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Michael Slowik

Michael Slowik, Ph.D. (University of Iowa, 2012) is a film scholar specializing in American film history.  His research interests include film sound (especially film music); film’s intersection with theater, radio, and phonography; early cinema; film and technology; and film genres (especially noir, the musical, and the Western).  His work appears or will appear in Cinema Journal; The Journal of American Culture; Journal of Popular Film and Television; Music, Sound, and the Moving Image; Nineteenth-Century Theatre and Film; and Quarterly Review of Film and Video. His book titled After the Silents: Hollywood Film Music in the Early Sound Era, 1926-1934 — which offers the first comprehensive assessment of film music in the early sound years — will be published in 2014 by Columbia University Press.  

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College of Sciences

Department of Chemistry and Biochemistry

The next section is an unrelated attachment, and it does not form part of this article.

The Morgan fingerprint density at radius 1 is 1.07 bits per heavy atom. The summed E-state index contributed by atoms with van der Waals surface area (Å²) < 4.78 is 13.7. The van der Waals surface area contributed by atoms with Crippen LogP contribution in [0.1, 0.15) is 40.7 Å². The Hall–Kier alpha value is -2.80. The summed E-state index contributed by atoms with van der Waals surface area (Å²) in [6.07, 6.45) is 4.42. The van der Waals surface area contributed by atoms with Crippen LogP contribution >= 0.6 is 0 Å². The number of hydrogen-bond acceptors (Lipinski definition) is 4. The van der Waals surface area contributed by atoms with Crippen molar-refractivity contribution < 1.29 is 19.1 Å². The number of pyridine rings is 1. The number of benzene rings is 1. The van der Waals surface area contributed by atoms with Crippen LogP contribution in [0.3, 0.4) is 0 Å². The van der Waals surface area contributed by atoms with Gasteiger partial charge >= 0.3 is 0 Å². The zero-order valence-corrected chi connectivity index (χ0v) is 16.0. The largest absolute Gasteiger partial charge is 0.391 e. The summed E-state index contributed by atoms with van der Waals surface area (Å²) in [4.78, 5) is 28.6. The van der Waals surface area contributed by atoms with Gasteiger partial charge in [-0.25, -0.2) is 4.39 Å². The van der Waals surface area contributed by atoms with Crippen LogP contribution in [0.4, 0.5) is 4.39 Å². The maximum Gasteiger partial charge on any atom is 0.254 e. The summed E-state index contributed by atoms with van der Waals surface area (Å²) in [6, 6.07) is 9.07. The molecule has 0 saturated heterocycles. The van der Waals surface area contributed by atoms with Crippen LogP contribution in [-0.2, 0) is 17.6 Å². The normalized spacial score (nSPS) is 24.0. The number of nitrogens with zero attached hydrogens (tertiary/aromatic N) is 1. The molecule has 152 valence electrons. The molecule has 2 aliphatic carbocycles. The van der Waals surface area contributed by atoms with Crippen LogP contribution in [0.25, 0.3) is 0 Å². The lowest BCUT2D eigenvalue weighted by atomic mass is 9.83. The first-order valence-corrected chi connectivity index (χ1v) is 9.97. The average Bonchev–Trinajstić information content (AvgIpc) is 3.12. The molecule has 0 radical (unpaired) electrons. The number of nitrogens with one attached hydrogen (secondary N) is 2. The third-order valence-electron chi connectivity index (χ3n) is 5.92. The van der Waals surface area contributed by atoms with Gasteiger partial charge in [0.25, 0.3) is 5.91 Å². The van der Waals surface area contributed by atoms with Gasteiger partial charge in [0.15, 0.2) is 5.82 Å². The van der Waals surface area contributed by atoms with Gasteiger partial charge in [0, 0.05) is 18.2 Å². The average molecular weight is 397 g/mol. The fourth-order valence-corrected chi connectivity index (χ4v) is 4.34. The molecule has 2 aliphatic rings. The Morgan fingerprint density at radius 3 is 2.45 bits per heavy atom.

Jeffrey Gustafson, Ph.D. (Yale University, 2011) Gustafson is an organic chemist specializing in enantioselective catalysis and chemical biology. His areas of interest include the development of atropisomer selective catalytic methodologies, the investigation of atropisomer selective ligand preorganization on ligand-protein binding, and the study of small molecule-vanadate complexes as a novel strategy for the inhibition of phosphatases.

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Byron Purse

Byron W. Purse, Ph.D. (The Scripps Research Institute, 2005) Purse is a synthetic and physical organic chemist currently working on three main project areas. The first is the development of fluorescent nucleoside analogues, designed to mimic the structures of the natural building blocks of DNA and RNA. Inspired by the challenges of using these molecules to study living cells, he is also working on chemically based methods to deliver molecular probes and drug molecules across cell membranes. The other major effort of his research is focused on developing unusually stable molecular capsules, incorporating them into polymers and using them to control the responses of materials to mechanical stress.